As has been previously discussed, plaintiffs have not presented sufficient evidence supporting these contentions. See § III(A)(1) supra. As to the specific contentions: (a) There is one passage in a training manual and no Managerial Defendant was shown to be responsible for promulgating or disseminating it. See § II(D)(1) supra. (b) There is no evidence that, during the pertinent time period, Customs inspectors were required to have knowledge of racial profiling or evaluated on such knowledge. See id. (c) In a two and one-half year period, there were 12 complaints of racial discrimination (not all limited to women), which cannot be considered widespread in light of the number of passengers searched. Only one Managerial Defendant was aware that these complaints were not adequately investigated. See §§ II(D)(4), (5) supra. (d) There is no evidence that, during the pertinent time period, the Managerial Defendants were aware of the disproportionate selection of African-American women for searches, except for Trotter's (and possibly two others') knowledge of the 1997 strip search statistics for O'Hare. See II(D)(2) supra. (e)-(f) There is no evidence of a failure to adequately follow up on an employee complaint of discrimination in the selection of passengers for searches. See § II(D)(6) supra. (g) There is no evidence of documents being destroyed in an attempt to cover up misconduct. See § II(D)(7) supra. Plaintiffs have not presented a sufficient basis for finding that discrimination permeated the ranks. Therefore, the intracorporate conspiracy doctrine precludes any possible conspiracy claim.
Counts IX and X will be dismissed as to all the Managerial Defendants. Since the parties have agreed to apply this ruling to the Supervisory Defendants as well, it will be dismissed as to those defendants also. It is unclear if nonsupervisory Customs inspectors are also claimed to be involved in the conspiracy. To the extent they are, the intracorporate conspiracy doctrine would also bar a claim against them. Additionally, because no conspiracy has been shown to exist, there is no possible basis for injunctive relief. Counts IX and X will be dismissed in their entirety.
C. Injunctive Relief
None of the Managerial Defendants is currently employed in a position with responsibility for O'Hare. Therefore, even as to the still pending aspects of Count II, any individual capacity claim for injunctive relief as against the Managerial Defendants is moot. As to any Supervisory Defendant who is no longer employed at O'Hare, the Count II individual capacity injunctive relief claims are also moot. As to Supervisory Defendants still employed at O'Hare, the individual capacity injunctive relief claims remain pending as long as the particular count remains pending against that defendant.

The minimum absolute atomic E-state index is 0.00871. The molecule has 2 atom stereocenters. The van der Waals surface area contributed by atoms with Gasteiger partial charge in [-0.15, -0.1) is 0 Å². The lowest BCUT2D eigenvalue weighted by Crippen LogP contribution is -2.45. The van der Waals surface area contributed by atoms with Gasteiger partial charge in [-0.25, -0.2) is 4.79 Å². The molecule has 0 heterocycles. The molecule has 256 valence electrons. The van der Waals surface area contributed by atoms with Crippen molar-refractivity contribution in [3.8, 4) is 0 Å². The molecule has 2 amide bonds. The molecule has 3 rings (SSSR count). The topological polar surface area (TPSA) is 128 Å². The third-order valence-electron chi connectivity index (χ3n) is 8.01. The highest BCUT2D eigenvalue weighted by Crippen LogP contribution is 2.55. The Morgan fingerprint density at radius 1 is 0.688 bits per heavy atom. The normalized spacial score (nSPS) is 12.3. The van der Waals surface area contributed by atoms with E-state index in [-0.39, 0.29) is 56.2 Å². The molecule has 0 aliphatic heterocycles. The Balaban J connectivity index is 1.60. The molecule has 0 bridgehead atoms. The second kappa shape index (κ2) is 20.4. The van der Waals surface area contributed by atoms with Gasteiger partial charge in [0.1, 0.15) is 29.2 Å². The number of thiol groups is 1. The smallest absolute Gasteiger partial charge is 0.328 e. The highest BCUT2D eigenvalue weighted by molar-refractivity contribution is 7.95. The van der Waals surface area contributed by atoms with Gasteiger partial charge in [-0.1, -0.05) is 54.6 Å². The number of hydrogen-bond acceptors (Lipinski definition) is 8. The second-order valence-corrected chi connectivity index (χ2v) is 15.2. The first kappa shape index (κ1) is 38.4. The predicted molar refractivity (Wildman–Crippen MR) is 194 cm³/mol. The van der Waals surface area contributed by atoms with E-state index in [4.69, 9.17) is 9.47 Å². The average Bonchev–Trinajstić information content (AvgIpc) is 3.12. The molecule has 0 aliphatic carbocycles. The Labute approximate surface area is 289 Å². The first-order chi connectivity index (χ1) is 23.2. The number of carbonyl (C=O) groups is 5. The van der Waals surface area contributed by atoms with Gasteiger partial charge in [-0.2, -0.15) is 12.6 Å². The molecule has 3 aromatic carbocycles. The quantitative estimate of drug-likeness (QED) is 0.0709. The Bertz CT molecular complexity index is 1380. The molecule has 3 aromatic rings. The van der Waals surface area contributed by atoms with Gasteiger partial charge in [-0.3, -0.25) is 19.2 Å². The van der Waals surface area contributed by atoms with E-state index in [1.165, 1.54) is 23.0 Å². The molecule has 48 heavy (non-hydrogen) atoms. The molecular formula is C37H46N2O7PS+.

As to Counts II, IV, and VII, official capacity claims for injunctive relief still remain pending.
D. Letkemann Claim Against Hoteko
On October 31, 1996, named plaintiff Letkemann was subjected to an intrusive search at O'Hare. She was required to remove all her outer garments and her bra, but was allowed to keep her panty hose on. She was then patted down, including between her legs and the Customs inspector visually inspected her anus and vagina. The incident log for this search lists defendant Hoteko as the supervisor who approved the search. The "search type" is identified as being a "patdown." Hoteko testified at his deposition that he has no independent recollection of the search, even after having his memory refreshed by seeing the incident log.
The incident log is Exh. 20 to Hoteko's deposition, which is included in Pi. Exh. 2.
In his summary judgment affidavit, Hoteko expressly acknowledges and does not dispute that he was the approving supervisor. He also states:
4 Customs records indicate that I approved a pat down search of Ms. Letkemann based upon information that was provided to me by a subordinate Inspector. The inspector related that the passenger was unemployed but had nonetheless traveled frequently; that the travel was to a "high risk" country for narcotics activity (i.e., Jamaica); and that the passenger gave some misinformation to the inspector. Based on that information, I determined that the requisite "little or no suspicion" standard was met and authorized a pat down search.
Def. Exh. 7, Hoteko Aff. 4. Hoteko's deposition testimony is clear that he has no independent recollection of this information and instead relies upon the incident log for the statement in his affidavit.
In prior rulings in this case, it has been held that, as of October 31, 1996, there can be no damages liability for a standard patdown search because it was not then clearly established that any level of suspicion was required for such a search. Anderson IV, 199 F.R.D. at 256-57. As of that time, it was clearly established that intrusive patdown searches required at least reasonable suspicion. Id. at 258-59. Hoteko contends he cannot be liable for damages for Letkemann's search because he provided approval for a standard patdown search, not a strip search, and no suspicion was required for such a search.